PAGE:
Dan Winterland
7th Jun 2008, 08:36
Different techniques for different aircraft. I've also flown 747 classic freighters with steel brakes (often into Don Mueng 21L - that very runway as it happens) and the technique we used (full reverse, leaving the brakes to the last possible moment using the whole runway length) was all about keeping the brakes cool enough to effect a 60 minute turnaround having just landed at 285 tonnes. A 744 will typically land at about 235 tonnes and the carbon brakes need a very different technique.

Carbon brakes don't care how hot they get. In fact, they are at their most efficient at about 200 degrees C. But what wears them out is the number of applications - or modulations they receive and not how hard you use them. One application on landing stopping the aircraft from 150 knots will wear the brakes as much as on application in taxying slowing from 30 knots to 10 knots. For this reason, the number of modulations need to be reduced for cost effective brake wear.

Autobrake settings (except for MAX and RTO) will deccelerate the aircraft at a measured rate from infrormation derived from the IRSs. To do this, the brakes are modulated. If you apply full reverse after touchdown, by the time the reversers have deployed and the engines spooled up, braking will have been applied. So now, the autobrake will release a bit to keep the decceleration rate constant. When you bring the reversers back to idle, the autobrake will apply the brakes again. The net result is increased brake wear and a landing distance which is the same if you had used idle reverse. Of course you will have hotter brakes, but for 744 pax operations, this isn't usually a problem.

This is the main reason why idle reverse is used. It's not Boeing's advice, it actually comes from the brake manufacturers. My company got BF Goodrich to look at the way we used brakes on landing and they advised that out techniques (using full reverse thrust as per the Boeing flight manual) was wearing the brakes twice as fast as necessary. And at over a million US for a complete set of carbon brakes and discs - the savings are significant. The reverse idle landing technique is common on a lot of 744 operations for this reason. My current employer has 744 freighters and we use full reverse (I don't fly these) - but they are landing a lot heavier that pax 744s tend to. In my time on the 744, I used reverse thrust above idle once.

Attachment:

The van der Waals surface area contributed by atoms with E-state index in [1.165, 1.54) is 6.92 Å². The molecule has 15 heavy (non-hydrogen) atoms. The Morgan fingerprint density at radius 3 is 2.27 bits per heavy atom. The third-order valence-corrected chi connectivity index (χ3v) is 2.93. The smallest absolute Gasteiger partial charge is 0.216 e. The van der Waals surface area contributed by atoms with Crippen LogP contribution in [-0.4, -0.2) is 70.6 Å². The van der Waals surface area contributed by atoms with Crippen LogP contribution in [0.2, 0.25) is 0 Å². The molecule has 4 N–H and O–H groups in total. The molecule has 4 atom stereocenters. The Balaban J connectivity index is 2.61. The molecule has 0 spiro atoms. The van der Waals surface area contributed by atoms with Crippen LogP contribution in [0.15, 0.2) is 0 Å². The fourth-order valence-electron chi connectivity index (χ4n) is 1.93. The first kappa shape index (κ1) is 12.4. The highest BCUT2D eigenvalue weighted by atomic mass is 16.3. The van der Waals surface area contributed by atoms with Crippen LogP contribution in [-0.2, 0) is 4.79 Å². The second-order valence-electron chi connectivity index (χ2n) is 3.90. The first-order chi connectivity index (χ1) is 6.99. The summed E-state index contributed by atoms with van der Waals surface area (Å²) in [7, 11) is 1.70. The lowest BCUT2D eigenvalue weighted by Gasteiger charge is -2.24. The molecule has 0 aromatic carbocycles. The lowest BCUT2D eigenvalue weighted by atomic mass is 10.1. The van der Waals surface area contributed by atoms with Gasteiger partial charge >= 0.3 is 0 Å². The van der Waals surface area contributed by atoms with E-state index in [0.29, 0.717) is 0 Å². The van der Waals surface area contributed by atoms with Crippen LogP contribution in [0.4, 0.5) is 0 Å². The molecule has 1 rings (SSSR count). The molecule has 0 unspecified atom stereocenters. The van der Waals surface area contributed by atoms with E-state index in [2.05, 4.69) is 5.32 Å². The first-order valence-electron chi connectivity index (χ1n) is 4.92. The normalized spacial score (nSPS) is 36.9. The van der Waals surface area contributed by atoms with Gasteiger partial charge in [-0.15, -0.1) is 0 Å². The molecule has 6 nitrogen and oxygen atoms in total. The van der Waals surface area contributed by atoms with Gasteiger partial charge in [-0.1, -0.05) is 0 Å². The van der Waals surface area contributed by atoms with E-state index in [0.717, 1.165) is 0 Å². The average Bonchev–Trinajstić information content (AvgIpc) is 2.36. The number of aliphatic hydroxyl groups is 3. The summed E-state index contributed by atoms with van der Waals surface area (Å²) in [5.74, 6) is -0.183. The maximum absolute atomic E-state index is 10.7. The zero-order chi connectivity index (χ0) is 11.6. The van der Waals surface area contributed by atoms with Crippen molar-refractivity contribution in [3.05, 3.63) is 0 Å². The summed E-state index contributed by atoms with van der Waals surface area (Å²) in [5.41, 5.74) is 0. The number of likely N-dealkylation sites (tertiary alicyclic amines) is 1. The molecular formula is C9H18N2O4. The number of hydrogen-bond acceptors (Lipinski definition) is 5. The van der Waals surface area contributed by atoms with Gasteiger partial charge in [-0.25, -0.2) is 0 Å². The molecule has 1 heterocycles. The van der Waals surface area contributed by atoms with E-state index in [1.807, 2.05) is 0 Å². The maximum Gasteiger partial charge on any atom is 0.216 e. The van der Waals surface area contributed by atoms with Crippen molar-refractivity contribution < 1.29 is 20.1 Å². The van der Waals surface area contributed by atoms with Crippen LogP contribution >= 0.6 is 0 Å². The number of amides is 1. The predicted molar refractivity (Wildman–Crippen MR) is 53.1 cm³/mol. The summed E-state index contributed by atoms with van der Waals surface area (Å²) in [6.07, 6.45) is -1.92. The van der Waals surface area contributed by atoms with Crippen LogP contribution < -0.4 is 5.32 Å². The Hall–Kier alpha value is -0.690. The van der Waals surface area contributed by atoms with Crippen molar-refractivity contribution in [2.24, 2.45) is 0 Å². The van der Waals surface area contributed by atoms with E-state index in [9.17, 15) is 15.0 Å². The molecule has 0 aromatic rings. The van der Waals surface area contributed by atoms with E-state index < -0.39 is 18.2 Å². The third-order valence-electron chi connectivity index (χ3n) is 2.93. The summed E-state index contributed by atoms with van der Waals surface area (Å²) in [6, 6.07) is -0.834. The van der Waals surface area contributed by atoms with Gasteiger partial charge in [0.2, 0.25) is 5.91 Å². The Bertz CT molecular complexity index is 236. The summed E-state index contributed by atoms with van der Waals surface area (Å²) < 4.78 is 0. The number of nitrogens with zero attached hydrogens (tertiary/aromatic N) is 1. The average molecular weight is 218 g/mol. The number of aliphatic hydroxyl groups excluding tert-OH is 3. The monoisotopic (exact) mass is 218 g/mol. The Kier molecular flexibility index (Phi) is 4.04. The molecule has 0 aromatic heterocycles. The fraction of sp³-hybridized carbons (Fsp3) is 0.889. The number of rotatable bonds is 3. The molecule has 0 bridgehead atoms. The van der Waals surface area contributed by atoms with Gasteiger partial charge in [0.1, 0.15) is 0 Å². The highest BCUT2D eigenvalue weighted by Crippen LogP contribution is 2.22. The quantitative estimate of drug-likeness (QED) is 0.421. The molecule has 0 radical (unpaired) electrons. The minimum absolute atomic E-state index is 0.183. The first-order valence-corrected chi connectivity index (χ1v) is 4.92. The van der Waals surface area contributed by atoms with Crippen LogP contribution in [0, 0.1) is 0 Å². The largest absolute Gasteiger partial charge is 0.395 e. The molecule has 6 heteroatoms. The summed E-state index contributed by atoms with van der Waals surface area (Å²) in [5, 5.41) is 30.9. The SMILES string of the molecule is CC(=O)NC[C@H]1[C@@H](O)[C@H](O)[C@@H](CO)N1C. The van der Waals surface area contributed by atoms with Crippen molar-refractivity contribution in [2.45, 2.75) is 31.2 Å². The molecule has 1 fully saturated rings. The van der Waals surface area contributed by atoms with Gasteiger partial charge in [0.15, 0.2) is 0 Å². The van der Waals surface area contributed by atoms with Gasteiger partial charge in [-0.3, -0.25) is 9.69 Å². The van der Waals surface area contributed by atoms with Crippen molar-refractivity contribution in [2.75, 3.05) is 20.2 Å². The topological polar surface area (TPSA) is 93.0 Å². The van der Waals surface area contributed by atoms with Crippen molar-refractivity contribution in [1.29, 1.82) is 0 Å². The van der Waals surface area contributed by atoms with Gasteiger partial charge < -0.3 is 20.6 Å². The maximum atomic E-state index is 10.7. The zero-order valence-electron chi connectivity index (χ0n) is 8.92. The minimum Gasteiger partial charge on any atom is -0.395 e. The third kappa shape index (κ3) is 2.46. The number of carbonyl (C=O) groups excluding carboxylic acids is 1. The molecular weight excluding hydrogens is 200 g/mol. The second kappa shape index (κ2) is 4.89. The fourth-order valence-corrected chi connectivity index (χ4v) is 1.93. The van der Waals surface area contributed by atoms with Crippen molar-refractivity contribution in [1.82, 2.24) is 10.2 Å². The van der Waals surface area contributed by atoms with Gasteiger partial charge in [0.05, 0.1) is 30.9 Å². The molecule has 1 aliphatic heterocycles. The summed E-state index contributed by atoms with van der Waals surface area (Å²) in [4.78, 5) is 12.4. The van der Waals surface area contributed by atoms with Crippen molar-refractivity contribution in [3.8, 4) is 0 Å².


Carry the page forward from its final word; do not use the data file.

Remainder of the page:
F25 is used for noise abate in some companies. But others who operated the early 747 Classics such as Qantas and BA had a lot of problems with F30. F30 just deploys an extra section which used to jam - or even fall off in some incidents. BA use F25 and it's use is more historic and "because we always do that" in BA's case. F30 reduced Vapp by 5 knots, I don't know about the LDR. I've always flown with companys which stipulate F30, so I've never used F25.

The way we employed the autobrake was to set the brake in the descent. We had LDR information available to us on the clipboard, but the company route planning department had already decreed that LDAs were suitable at all our detinations to use autobrake 2, with the exception of one little used shorter runway at on detination which requied a minimum of 3. The LDRs were based on wet runways so the use of 2 was applicable, but I seem to remember our SOPs suggested using 3 on wet runways. I never used 4 or Max. Four would have you headbutting the instrument panel, Max (which applied the full 3000 psi with no modulation) would probably have you through the windscreen.

I accept that the distances would be longer for a wet runway because of the less effective tyre adhesion, but we only used figures for wet runways once dispatched so as far as we were concerned - there was no difference. And the 744 FCTM backs this up by saying that autobrake MAX will give a longer stopping distance required that usng full manual pressure on dry runways only.

When I was referring to the PF, I was referring to the F/O. I assumed you were familiar with this fact. The F/O initiated the go around (incorrectly), the Commander reversed the F/O's decision but failed to formally take control. It was the F/O who had control right up to the aircraft came to a halt - the Captain had asked the F/O, "got it?" for which he replied "yea, I've got it" (page 10 and 11 of the report) although both pilots had applied maximum foot braking.

Old Fella
7th Jun 2008, 09:03
DW, I respect your experience and I agree with most of what you say. That said, I still firmly believe that the benefit of using all available means of reducing speed should be used. We all accept, I think, that reverse thrust is at it's most useful in washing off speed initially and thus reducing brake energy required.